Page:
I’ve been reading a book called How To Write: Advice and Reflections by Richard Rhodes. The book was published in 1995 –before the Internet took root in a big way — and so it comes from another time; a time before we had blogs, before social networking, before…people were living their lives online and glued to their phones. When How To Write was published, it was a time when people who wanted to write had to think about the barriers to getting someone to read your work. That is to say, before all the methods we have at our disposal to broadcast our thoughts, a person had to put “pen to paper,” plan what you wanted to write about, understand the format you were going to work in, and then start the process of filling in the blank pages. After that, they had to find someone to publish their work — and endure a lot of rejection. Now? Well, if you’re like me, you just open browser, log into a WordPress account, choose “+ New & Post” and it opens the form field to start keying in one’s thoughts. It’s an easy process, but that ease of use and the rapid way of publishing your work can lead to some setbacks. Sometimes I put in a lot of thought into what I’m going to write, and other times I just kind of go with the flow. If I’m just interested in “content” then my musings are probably more causal. However, if I really want to give a topic a more thorough going over and really write about it, I have to approach it differently.
All the advice Rhodes imparts upon a newbie writer is still relevant — even though anyone with a computer, Internet connection and a WordPress or Blogger account can say they are a “writer” by simply typing words on a screen. Just as the newspaper industry didn’t accept bloggers as journalists, I’m guessing that some people who write for a living may furrow their brows at people who say they are writers — but only write on their blog. However, such criticism isn’t about the tools used to express oneself. Rather it’s about the craft of writing — and that’s what Rhodes’ book is about.
From my early 20s I wanted to write — and, in a way, I did. I wrote stupid short stories and overblown and underdeveloped screenplays. I sidestepped the basics of writing and went for the brass ring in my quest to “hurry up and become a writer.” I paid for it, too. My writing was — as one of my screenwriting professors said — “callow.” I was so callow at the time that I didn’t know the meaning of the word. Only after a trip to the university library to find a dictionary did I understand what it meant. Of course I was offended when I found out, but in retrospect, he was correct. My writing was immature…it lacked depth, structure, and a main point.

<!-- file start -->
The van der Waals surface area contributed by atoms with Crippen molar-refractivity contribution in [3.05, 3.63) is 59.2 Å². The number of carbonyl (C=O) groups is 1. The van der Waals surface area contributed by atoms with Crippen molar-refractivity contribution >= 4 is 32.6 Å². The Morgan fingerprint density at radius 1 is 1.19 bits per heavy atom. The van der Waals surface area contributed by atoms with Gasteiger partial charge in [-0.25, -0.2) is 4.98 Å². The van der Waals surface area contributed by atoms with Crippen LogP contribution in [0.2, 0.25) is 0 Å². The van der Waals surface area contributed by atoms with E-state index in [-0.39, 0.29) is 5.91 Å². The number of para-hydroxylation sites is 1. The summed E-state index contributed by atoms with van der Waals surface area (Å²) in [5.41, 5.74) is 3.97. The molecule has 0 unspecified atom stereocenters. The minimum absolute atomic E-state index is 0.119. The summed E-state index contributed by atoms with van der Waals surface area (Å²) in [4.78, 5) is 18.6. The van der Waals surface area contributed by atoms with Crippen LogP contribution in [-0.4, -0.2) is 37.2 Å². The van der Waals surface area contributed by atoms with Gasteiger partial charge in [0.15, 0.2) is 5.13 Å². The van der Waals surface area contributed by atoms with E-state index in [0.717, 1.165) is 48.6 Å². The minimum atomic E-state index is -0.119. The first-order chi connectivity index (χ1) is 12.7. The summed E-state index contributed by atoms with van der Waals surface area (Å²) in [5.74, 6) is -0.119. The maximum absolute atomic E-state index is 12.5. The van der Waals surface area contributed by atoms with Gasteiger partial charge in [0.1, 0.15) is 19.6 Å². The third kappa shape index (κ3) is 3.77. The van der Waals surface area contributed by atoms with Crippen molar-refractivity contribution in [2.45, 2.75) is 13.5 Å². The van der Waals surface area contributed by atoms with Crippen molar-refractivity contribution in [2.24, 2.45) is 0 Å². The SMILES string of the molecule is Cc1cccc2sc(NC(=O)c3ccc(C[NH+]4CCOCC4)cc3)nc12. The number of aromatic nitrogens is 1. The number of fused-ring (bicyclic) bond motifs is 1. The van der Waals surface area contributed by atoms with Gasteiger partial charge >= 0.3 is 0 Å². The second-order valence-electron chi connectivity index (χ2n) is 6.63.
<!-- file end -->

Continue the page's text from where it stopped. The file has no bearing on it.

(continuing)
Youth’s folly, I suppose.
What my writing teacher overlooked, however, was my total lack of inhibition in writing what I thought was funny. You know how little kids just draw whatever the hell they want without any knowledge of structure or form? The pictures are often strange, funny, disjointed and messy. Well, in a way that was me with the written word. I wanted to be funny and absurd in the stories I wanted to tell, and so, without understanding much, I wrote from the part of the late teen/early 20s brain that loves to shock, surprise and find humor in the darkest places. But that’s all it was: the easy laugh, strangeness for the sake of being strange, and crazy-ass stuff that would happen to the characters because…well, because that’s what I wanted to happen. I don’t think I saved much of my output during that time, but I have looked over fragments that have survived multiple moves and I just shake my head at how silly it all was.
That was then…
Now? Well, I want become a better writer, so I thought I would acquaint myself with the basics, and Rhodes’ book is good for that. I think because it was written before “all this” — you know the Internet — it’s a good reminder what it takes to actually write in a way that goes beyond trivial content.
Writing takes work.
It takes planning.
It takes thought.
It takes dedication.
It takes talent.
It takes imagination.
It takes creativity.
It takes courage.
It takes time.
And through these things, you will find your voice expressed through the written word.